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Civil Society in British HistoryIdeas, Identities, Institutions$
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Jose Harris

Print publication date: 2003

Print ISBN-13: 9780199260201

Published to Oxford Scholarship Online: January 2010

DOI: 10.1093/acprof:oso/9780199260201.001.0001

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Altercation Over Civil Society: The Bitter Cry of the Edwardian Middle Classes

Altercation Over Civil Society: The Bitter Cry of the Edwardian Middle Classes

Chapter:
(p.115) 6 Altercation Over Civil Society: The Bitter Cry of the Edwardian Middle Classes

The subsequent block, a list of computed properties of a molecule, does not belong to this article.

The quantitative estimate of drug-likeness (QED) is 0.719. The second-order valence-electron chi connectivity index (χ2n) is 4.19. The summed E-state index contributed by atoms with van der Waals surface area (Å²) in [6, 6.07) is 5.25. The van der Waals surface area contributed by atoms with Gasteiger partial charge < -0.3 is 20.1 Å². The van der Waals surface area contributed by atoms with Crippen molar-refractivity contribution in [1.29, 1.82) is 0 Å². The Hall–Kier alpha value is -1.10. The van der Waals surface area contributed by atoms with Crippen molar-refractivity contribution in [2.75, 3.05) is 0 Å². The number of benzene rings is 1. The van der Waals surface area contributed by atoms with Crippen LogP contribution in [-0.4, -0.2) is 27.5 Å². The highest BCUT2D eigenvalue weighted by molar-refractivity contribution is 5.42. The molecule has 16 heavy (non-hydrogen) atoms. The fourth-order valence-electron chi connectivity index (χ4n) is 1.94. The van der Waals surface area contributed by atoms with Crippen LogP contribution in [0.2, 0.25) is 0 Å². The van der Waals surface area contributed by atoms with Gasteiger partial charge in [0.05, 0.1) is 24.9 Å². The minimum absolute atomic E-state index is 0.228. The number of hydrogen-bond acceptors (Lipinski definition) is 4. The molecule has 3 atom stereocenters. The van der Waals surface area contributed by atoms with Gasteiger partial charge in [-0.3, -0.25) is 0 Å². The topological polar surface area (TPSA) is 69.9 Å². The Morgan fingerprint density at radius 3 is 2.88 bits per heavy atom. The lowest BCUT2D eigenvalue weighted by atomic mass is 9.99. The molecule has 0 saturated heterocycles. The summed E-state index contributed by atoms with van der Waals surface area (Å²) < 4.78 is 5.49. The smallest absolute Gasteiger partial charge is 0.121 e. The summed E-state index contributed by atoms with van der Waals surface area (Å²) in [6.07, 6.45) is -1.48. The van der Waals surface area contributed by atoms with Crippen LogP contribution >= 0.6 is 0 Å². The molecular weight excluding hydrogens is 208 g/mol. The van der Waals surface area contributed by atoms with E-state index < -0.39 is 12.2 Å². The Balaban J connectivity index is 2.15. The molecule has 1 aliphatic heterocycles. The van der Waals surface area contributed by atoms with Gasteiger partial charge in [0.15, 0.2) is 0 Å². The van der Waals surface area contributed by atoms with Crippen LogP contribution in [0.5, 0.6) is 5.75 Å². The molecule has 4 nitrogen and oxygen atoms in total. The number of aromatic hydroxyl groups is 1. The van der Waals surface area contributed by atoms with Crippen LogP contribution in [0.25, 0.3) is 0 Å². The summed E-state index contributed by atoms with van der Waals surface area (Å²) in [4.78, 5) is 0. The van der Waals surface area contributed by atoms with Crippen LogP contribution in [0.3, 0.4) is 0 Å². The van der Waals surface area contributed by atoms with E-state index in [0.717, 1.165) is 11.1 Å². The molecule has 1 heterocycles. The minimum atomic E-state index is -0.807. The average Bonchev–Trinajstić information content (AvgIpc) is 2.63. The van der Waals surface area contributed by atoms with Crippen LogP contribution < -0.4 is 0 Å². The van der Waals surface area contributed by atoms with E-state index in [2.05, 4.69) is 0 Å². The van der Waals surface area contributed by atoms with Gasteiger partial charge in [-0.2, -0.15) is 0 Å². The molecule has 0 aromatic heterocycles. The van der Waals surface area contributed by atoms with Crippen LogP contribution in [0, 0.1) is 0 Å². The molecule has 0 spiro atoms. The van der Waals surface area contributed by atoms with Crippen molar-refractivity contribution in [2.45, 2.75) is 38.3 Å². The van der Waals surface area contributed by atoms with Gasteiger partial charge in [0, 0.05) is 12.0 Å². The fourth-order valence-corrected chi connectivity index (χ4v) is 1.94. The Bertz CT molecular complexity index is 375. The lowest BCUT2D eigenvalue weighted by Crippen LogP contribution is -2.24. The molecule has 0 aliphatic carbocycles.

Source:
Civil Society in British History
Author(s):

PHILIP WALLER

Publisher:
Oxford University Press
DOI:10.1093/acprof:oso/9780199260201.003.0007

Civil society is conventionally identified with the hegemony of a disinterested middle-class public, guaranteed to withstand the brigand rapacity of selfish parties, whether aristocrat or artisan, plutocrat or pauper, who are intent of feathering their nests at the expense of the common good. This chapter tests this presumption through a case study of the conceptions of civil rights and duties held by middling sorts of people when a perceived crisis compelled them to contemplate such things. They were the Edwardian England's Charlie Chaplins, petty folk who felt bullied by myriad forces: labour, capitalism, landlordism, and statism.

Keywords:   civil society, middle class, civil rights

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